“That works on two levels. On one level, people at home are getting a unique moment and getting to learn about South African music, and on the other hand it acts as a great way of buzzing that scene in that particular territory. That’s the perfect combination.”

Gilles has always been renowned for his eclectic music tastes, and his willingness and ability to make connections between different genres. On his weekly three-hour show on BBC 6 Music, one of the most downloaded music programmes across the entire BBC network, he enjoys “total freedom.”

“It confuses people who like to put things in boxes, where a hip hop show is a hip hop show, and a punk show is a punk show. They have always thought that’s how it works, but we play Sa-Ra and Sun Ra,” he laughs.

“No computer can work out the formula for that. The show is a reaction to the kind of programing which works for the majority, but is not what the loud minority want to listen to. I like to reach out to that loud minority in all that I do. Worldwide is like the director’s cut of the 6 Music show.”

That’s because with the benefits of more time and space on his new platform, Gilles can go even deeper into interviews, profiles, tributes or explorations of certain music scenes. It’s aimed at serious music lovers, but it doesn’t take itself too seriously.

The day we interview him, he is planning a tribute show to the American composer David Axelrod.

“On 6 Music, I could maybe devote 20 or 30 minutes to David Axelrod. But on Worldwide, I am going to do four or six hours tonight with James Lavelle, who put out his last record, and then we have B+ as a special guest in our LA studio. He’s a guy who David Axelrod wrote a song about! So it’s about getting the key people to be able to really expand, rather than give it a couple of quick one-liners.”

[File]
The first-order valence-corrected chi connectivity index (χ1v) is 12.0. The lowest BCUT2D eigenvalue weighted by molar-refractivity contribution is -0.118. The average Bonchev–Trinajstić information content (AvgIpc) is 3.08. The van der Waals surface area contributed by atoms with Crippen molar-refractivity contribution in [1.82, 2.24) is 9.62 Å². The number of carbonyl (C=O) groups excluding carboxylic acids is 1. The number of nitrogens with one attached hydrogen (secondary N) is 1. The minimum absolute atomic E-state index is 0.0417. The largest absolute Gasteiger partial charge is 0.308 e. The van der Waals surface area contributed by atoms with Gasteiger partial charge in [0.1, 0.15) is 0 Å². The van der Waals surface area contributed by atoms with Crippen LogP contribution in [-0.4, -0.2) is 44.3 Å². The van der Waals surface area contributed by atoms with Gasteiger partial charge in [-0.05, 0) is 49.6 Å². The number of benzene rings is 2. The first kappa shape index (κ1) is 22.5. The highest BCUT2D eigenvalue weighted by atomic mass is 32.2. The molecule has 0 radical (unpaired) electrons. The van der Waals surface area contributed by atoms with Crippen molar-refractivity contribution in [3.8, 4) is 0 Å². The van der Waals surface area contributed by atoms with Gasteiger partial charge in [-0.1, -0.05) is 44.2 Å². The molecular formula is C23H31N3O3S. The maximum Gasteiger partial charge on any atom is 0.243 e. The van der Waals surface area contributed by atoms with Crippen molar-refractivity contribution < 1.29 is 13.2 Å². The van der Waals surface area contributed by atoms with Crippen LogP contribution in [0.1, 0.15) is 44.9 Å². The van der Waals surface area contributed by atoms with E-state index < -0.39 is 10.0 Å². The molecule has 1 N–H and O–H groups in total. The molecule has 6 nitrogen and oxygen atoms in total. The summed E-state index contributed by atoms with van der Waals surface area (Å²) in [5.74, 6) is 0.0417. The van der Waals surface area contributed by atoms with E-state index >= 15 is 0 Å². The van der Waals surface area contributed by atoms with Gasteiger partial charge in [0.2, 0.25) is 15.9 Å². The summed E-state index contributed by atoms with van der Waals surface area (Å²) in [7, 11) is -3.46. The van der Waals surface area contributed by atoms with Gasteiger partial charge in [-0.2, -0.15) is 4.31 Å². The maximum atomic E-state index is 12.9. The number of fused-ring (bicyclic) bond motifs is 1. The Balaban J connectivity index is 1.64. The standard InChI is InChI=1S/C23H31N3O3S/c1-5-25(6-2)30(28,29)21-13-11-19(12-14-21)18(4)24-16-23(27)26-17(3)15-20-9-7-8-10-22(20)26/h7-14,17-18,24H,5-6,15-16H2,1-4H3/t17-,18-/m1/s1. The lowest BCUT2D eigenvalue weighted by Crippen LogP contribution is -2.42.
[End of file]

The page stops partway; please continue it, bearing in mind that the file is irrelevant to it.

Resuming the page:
The expansive nature of Gilles’ vision for Worldwide extends to space as well as time. Although he has a voracious appetite for uncovering what is musically interesting in countless cities around the world, the station’s home city of London still shapes what he does.

“I am always aware of not being too biased towards London because that’s easy to do,” he says. “But by travelling all over the world and seeing its influence and reach, it still has this electricity and constant reinvention that I don’t think any city can compete with.

“Its youth culture makes it a very hard city to work in if you are at the cutting edge of music or fashion, because you have always got to watch your back. I think that’s a really good thing – you can’t sleep in London. And from a radio point of view, I want that energy to come out of whatever you are listening to.

I don’t think I could do this from Paris or Berlin. Berlin is amazing for certain things, but it doesn’t have the spread we have here in London.

Gilles personifies that creative restlessness he describes in London. He’s clearly proud of Worldwide FM, but equally he’s ready to rethink and review it in the interests of going even bigger, getting even better. The key for him, comes down to trust.

“I don’t want us to be shouting about what everyone else is shouting about, desperately trying to get people who are doing PR for their latest album. I want artists to come in when they want to do something different. I want us to be a leader and I want people to trust us.”